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Refracting telescope

Refracting telescope

A refracting or refractor telescope is a dioptric telescope that uses a lens as its objective to form an image. The refracting telescope design was originally used in spy glasses and astronomical telescopes but is also used in other devices such as binoculars and long or telephoto camera lenses.

Invention

Refractors were the earliest type of optical telescope. The first practical refracting telescopes appeared in the Netherlands in about 1608, and were credited to three individuals, Hans Lippershey and Zacharias Janssen, spectacle-makers in Middelburg, and Jacob Metius of Alkmaar also known as Jacob Adriaanszoon. Galileo, happening to be in Venice in about the month of May 1609, heard of the invention and constructed a much improved version of his own based on his understanding of the effects of refraction. Galileo then communicated the details of his invention to the public, and presented the instrument itself to the Doge Leonardo Donato, sitting in full council. Galileo may thus claim to have invented the refracting telescope independently, but not until he had heard that others had done so.

Refracting telescope designs

All refracting telescopes use the same principles. The combination of an objective lenses (1) and some type of eyepiece (2) is used to gathered more light than the human eye could collect on its own, focus it (5), and present the viewer with a brighter, clearer, and magnified virtual image (6). The objective in a refracting telescope refracts or bends light. This refraction causes parallel light rays to converge at a focal point; while those which were not parallel converge upon a focal plane. Refracting telescopes can come in many different configurations to correct for image orientation and types of aberration. Because the image was formed by the bending of light, or refraction, these telescopes are called refracting telescopes or refractors.

Galilean telescope

The original design Galileo came up with in 1608 is commonly called a Galilean telescope. It uses a convex objective lens and a concave eyepiece lens. Galilean telescopes produce upright images.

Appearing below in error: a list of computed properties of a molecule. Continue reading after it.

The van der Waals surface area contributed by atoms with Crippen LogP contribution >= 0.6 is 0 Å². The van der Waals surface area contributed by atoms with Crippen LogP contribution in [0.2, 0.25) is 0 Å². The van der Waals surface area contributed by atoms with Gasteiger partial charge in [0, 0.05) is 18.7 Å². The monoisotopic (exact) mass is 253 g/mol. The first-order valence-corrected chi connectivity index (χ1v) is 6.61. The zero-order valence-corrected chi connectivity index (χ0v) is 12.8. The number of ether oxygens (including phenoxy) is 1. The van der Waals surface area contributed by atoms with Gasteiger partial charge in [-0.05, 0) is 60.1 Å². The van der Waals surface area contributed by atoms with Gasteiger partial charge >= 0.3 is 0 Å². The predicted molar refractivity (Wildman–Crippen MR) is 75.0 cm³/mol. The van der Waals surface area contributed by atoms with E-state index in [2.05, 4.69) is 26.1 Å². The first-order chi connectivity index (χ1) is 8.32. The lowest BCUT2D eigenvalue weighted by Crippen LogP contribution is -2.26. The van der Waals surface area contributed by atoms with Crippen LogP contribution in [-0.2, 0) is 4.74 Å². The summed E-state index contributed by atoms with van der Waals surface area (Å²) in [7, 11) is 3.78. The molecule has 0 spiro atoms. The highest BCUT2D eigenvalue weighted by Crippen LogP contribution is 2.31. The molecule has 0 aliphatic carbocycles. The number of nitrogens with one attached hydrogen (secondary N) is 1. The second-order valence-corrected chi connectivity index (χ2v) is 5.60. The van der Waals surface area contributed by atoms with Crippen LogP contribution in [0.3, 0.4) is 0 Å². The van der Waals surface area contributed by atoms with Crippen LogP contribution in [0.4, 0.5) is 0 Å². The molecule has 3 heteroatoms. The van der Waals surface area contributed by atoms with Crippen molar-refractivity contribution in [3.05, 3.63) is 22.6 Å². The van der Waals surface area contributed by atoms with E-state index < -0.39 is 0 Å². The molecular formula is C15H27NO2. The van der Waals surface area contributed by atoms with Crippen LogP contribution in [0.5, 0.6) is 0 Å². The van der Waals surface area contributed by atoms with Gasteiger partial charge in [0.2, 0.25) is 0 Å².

Galileo’s best telescope magnified objects about 30 times. Because of flaws in its design, such as the shape of the lens, the images were blurry and distorted. Despite these flaws, the telescope was still good enough for Galileo to explore the sky. The Galilean telescope was the first to see the planet jupiter and its moons.

Keplerian Telescope

The Keplerian Telescope, invented by Johannes Kepler in 1611, is an improvement on Galileo's design. It uses a convex lens as the eyepiece instead of Galileo's concave one. The advantage of this arrangement is the rays of light emerging from the eyepiece are converging. This allows for a much wider field of view and greater eye relief but the image for the viewer is inverted. Considerably higher magnifications can be reached with this design but to overcome aberrations the simple objective lens needs to have a very high f-ratio (Johannes Hevelius built one with a 45 m (150 ft) focal length). The design also allows for use of a micrometer at the focal plane (used to determining the angular size and/or distance between objects observed).

Achromatic refractors

The Achromatic refracting lens was invented in 1733 by an English barrister named Chester Moore Hall although it was independently invented and patented by John Dollond around 1758. The design overcame the need for very long focal lengths in refracting telescopes by using an objective made of two pieces of glass with different dispersion, "crown" and "flint glass", to limit the effects of chromatic and spherical aberration. Each side of each piece is ground and polished, and then the two pieces are assembled together. Achromatic lenses are corrected to bring two wavelengths (typically red and blue) into focus in the same plane.

Apochromatic refractors

Apochromatic refractors have objectives built with special, extra-low dispersion materials. They are designed to bring three wavelengths (typically red, green, and blue) into focus in the same plane. The residual color error (secondary spectrum) can be up to an order of magnitude less than that of an achromatic lens. Such telescopes contain elements of fluorite or special, extra-low dispersion (ED) glass in the objective and produce a very crisp image that is virtually free of chromatic aberration. Such telescopes are sold in the high-end amateur telescope market. Apochromatic refractors are available with objectives of up to 553 mm in diameter, but most are between 80 and 152 mm.

Technical considerations

Refractors have been criticized for their relatively high-degree of residual chromatic and spherical aberration. This affects shorter focal lengths more than longer ones. A 4" achromatic refractor is likely to show considerable color fringing (generally a purple halo around bright objects). A 4" 16 will have little color fringing.

In very large apertures, there is also a problem of lens sagging, a result of gravity deforming glass. Since a lens can only be held in place by its edge, the center of a large lens will sag due to gravity, distorting the image it produces. The largest practical lens size in a refracting telescope is around 1 meter.

There is a further problem of glass defects, striae or small air bubbles trapped within the glass. In addition, glass is opaque to certain wavelengths, and even visible light is dimmed by reflection and absorption when it crosses the air-glass interfaces and passes through the glass itself. Most of these problems are avoided or diminished by using reflecting telescopes, that can be made in far larger apertures.

Notable refracting telescopes

See also

References

External links

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